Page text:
In part, the American people receive the blame. They were behind efforts to continue broadcasting as long as Hitler reigned as a monster gobbling up Europe, but once he was gone, the public sentiment swung inward, discontented with any American propaganda organs—there was no longer need for these, they thought. Congress was all ready to put their outreach institutions to rest, but there was the not-so-small matter of the other superpower in the ring. America would have become isolationist again if not for Stalin and the Soviet Union. The USSR remained, as America remained. Two giants, one world. Dipolar was no good for either of them. Thus, despite funding issues, VOA went Red.
For Stalin, the problem was not pure entertainment but anti-Soviet information—the primary objection of the Soviets, though even here, ironically, the spoils of war brought back from Nazi Germany and distributed like trophies included western films and icons of their (comparatively) wealthy lifestyle and culture. Thus, while stolen foreign entertainment was okay, foreign radio was not. The solution: jamming.
In 1932, the Soviet Komintern Radio purportedly jammed a station in Fascist Germany.While the first incidence in Europe of purposeful signal interference according to some belongs to Romanians who jammed Soviet radio (also in 1932), Soviets had been testing their capabilities in this department, probably in Nizhny-Novgorod, where they even realized the technology for television. But aside from a few fits and spurts of jamming (some report Soviet interference with Spain in 1947), they had not found fiery reason before February of 1947 to use their jamming techniques at home. Now, they did.
On February 3, 1948, the USSR commenced their anti-western jamming program against VOA and, then a few months later, against the BBC, but this was the beginning of the end.
By Michelle Daniel
 Appears in p. 25 “Madame Commissioner”. Broadcasting Telecasting: The Newsweekly of Radio and Television, July 12, 1948 issue (Denver, Colorado).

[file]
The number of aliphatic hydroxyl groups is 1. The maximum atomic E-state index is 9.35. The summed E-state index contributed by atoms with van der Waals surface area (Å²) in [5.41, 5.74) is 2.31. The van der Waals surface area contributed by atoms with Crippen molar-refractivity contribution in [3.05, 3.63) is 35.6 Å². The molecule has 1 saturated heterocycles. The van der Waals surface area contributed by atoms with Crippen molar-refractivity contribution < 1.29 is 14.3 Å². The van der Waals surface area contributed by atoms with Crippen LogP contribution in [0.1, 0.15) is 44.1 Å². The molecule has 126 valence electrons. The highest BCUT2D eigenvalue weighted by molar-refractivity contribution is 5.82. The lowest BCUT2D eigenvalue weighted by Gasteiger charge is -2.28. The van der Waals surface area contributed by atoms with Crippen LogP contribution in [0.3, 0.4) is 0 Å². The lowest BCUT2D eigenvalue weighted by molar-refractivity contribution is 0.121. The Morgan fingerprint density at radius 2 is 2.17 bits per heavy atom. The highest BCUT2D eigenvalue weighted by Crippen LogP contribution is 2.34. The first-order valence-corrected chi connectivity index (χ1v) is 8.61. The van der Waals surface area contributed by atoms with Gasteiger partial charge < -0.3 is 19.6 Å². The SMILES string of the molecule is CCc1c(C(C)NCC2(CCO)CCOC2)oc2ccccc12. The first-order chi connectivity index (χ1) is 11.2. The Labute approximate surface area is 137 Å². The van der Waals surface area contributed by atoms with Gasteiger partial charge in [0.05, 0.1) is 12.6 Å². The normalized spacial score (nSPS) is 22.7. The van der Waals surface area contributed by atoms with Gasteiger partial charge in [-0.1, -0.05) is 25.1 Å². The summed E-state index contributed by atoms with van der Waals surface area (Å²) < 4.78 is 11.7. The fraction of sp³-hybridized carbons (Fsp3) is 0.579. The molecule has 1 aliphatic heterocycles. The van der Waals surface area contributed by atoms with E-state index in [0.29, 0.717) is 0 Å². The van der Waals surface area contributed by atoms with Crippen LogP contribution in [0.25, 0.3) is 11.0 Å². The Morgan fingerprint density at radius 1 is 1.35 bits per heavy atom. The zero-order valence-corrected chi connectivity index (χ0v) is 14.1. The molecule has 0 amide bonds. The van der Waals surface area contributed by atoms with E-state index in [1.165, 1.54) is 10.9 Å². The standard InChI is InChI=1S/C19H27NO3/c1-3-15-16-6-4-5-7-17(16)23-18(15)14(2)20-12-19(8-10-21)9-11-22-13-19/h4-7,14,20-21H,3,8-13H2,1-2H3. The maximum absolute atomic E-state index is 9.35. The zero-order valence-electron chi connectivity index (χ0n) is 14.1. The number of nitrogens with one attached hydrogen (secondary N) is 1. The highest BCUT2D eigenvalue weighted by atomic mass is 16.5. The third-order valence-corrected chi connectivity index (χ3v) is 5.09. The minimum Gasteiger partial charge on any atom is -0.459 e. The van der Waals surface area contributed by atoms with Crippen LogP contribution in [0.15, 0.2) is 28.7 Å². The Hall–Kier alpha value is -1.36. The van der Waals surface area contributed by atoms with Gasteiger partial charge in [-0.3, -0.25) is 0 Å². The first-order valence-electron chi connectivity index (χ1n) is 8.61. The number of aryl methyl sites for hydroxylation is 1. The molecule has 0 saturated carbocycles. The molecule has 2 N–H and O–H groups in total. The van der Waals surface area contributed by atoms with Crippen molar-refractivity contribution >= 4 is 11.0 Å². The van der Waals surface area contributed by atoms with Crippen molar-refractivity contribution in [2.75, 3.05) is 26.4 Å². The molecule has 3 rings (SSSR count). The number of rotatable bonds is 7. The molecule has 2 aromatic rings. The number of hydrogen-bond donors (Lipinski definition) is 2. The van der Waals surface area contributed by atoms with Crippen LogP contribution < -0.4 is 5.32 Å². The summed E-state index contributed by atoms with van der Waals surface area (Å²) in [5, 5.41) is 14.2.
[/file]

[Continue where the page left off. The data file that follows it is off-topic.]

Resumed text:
Lisann, Broadcasting to the Soviet Union.
 Phrases are taken from the document “Summary of Science Broadcasts to the U.S.S.R.” found in the Dora Winifred Russell papers housed at the Internationaal Instituut voor Sociale Geschiedenis, Netherlands.
 Roth-Ey, Moscow Prime Time, 133-135.
 Who jammed whom (and did so first) seems to be a hard-to-nail-down issue. Some hold that this 1932 Soviet jamming of Nazi radio was the first incident in Europe, others (namely War of the Black Heavens by Nelson, p 20) that the Germans blocking “telegram traffic” from Paris to Russia during World War I was technically the first jamming of radio telecommunications. But Nelson does say specifically for broadcasting the Soviets under Lenin (post-1917) had complained of German “counter-waves” blocking Soviet information. It stands to reason that the Soviets responded in kind, hence the claim by some sources of the first broadcasting jamming executed by the Soviets—though I imagine it was earlier than 1932 because Nelson adds, “the first official protest against radio broadcasts was against Soviets by Germany.” And Maury Lisann attaches the date of 1930 to this event, which makes jamming during Lenin’s time likely (see Broadcasting to the Soviet Union and The Innovation of Soviet Radio Broadcasting and the Role of V.I. Lenin).
 Nelson, War of the Black Heavens, 20.